LOS ANGELES — New research is raising doubts about a popular form of stroke therapy that aims to snatch a blood clot from a patient’s brain and restore vital blood flow before serious damage is done.
In clinical trials presented this week at the American Heart Association’s International Stroke Conference, researchers found that use of these devices did not improve health outcomes for stroke patients who made it to the hospital in time to use a clot-busting medication called tissue plasminogen activator, or tPA.
The devices, first approved by the Food and Drug Administration in 2005, have taken the stroke community by storm and are widely used in stroke centers across the country to clear clots that have cut off blood to the brain. But the trial results suggest that, for the earliest generation of the devices at least, the benefits of retrieving clots through blood vessels have been overstated.
The studies, which were also published online by The New England Journal of Medicine, touched off a flurry of debate among neurologists, vascular surgeons and interventional radiologists, who have embraced the mechanical clot retrieval systems despite conflicting evidence of their benefits.
The largest of the clinical trials compared outcomes in stroke patients who were randomly assigned to receive either tPA alone or tPA along with the endovascular therapy. That trial, conducted in 58 hospitals in the U.S., Canada, Australia and Europe, was halted ahead of schedule after safety watchdogs concluded the invasive devices offered no benefit but did present small risks.
The 434 patients who were treated with endovascular therapy were just as likely to die and to be disabled three months after their strokes — and were no less likely to suffer bleeding in the brain — compared with the patients who got tPA alone. Patients treated with the devices were more likely to experience bleeding in their brains, though it wasn’t bad enough to cause symptoms.
The results were published Thursday.
The findings represent “one of the most significant announcements in stroke in the past five years,” said Dr. Patrick D. Lyden, chairman of neurology at Cedars-Sinai Medical Center in Los Angeles.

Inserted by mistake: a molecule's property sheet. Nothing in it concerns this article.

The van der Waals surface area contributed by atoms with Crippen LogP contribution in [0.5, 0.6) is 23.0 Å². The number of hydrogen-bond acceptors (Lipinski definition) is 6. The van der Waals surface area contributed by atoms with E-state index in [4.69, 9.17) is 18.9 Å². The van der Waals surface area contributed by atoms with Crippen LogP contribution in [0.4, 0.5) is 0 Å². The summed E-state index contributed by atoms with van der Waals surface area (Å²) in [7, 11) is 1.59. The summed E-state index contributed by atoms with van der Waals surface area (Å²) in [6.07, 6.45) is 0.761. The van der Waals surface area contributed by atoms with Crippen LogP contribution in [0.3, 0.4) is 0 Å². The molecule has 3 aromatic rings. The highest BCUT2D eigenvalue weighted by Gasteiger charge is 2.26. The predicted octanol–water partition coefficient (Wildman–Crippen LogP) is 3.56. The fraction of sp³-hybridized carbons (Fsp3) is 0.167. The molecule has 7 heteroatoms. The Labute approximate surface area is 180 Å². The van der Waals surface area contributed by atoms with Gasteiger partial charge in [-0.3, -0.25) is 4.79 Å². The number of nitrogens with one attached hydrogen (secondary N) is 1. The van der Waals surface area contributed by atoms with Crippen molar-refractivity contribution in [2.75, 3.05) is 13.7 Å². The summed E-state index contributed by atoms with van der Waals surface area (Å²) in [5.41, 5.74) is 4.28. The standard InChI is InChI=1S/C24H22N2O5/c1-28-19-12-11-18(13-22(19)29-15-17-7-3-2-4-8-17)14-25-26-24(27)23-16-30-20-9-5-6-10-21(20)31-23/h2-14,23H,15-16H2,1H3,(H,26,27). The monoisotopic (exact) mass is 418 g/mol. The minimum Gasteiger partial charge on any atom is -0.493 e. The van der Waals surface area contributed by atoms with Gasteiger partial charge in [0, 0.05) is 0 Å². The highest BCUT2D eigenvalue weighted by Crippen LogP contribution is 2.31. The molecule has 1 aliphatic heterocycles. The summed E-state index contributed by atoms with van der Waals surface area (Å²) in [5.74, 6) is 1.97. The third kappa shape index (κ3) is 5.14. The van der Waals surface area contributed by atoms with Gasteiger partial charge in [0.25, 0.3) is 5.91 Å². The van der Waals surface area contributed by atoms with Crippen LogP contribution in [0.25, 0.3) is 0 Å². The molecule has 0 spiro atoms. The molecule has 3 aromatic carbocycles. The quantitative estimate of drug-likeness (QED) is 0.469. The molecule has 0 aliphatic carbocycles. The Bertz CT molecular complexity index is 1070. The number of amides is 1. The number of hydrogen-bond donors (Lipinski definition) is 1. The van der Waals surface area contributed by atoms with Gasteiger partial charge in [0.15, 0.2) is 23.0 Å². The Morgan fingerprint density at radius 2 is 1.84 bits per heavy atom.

A smaller randomized clinical trial involving 362 patients in Italy had similar results. Those findings were published Wednesday.
The arrival of clot-retrieval devices was widely hailed as a new era in stroke care, Lyden said.
“In meeting after meeting, picture after picture, we’d see that ‘Here’s a blocked artery. Here comes the retrieval device. Now it’s open,’” he said. “How could that not work?”
The device-driven therapy also has become a major source of revenue and prestige for hospitals that offer it. Stroke care that uses a retrieval device typically costs close to $25,000 — about twice as much as the use of tPA alone.
Offering the more invasive treatment as an adjunct to the clot-busting drug “is perfectly ethical when we don’t know better,” Lyden said. With the new findings in hand, however, “we need to take a very careful look at who’s going to get these procedures,” he said.
But Dr. Reza Jahan, an interventional neuroradiologist at the University of California, Los Angeles, who had a hand in inventing the first clot-retrieval devices, said it would be premature to dismiss the value of endovascular therapy on the basis of the new studies.
The devices used in both trials — mainly the Merci Retrieval System — have been superseded by a newer generation of devices, two of which have been shown to clear clot-blocked arteries in the brain faster and more completely.
Newer devices, including the Solitaire Revascularization Device and another marketed as the Trevo device, are designed to remove a blood clot and insert a stent to keep the artery open. The stent is often coated with a drug to prevent further clots from forming.
“Physicians truly believe in these procedures because of the spectacular reopening of a clogged artery they see,” Jahan said. “And most people think that a reopened artery is equal to a good outcome.”
But the new trial results call into question the presumption that physically opening blocked arteries to the brain will always reduce the devastating effect of a stroke, he acknowledged.
“The new devices do work better,” he said. “Whether that will translate into improvement in outcomes at three months is not known, and the only way to test efficacy is by doing a controlled trial.”
©2013 Los Angeles Times
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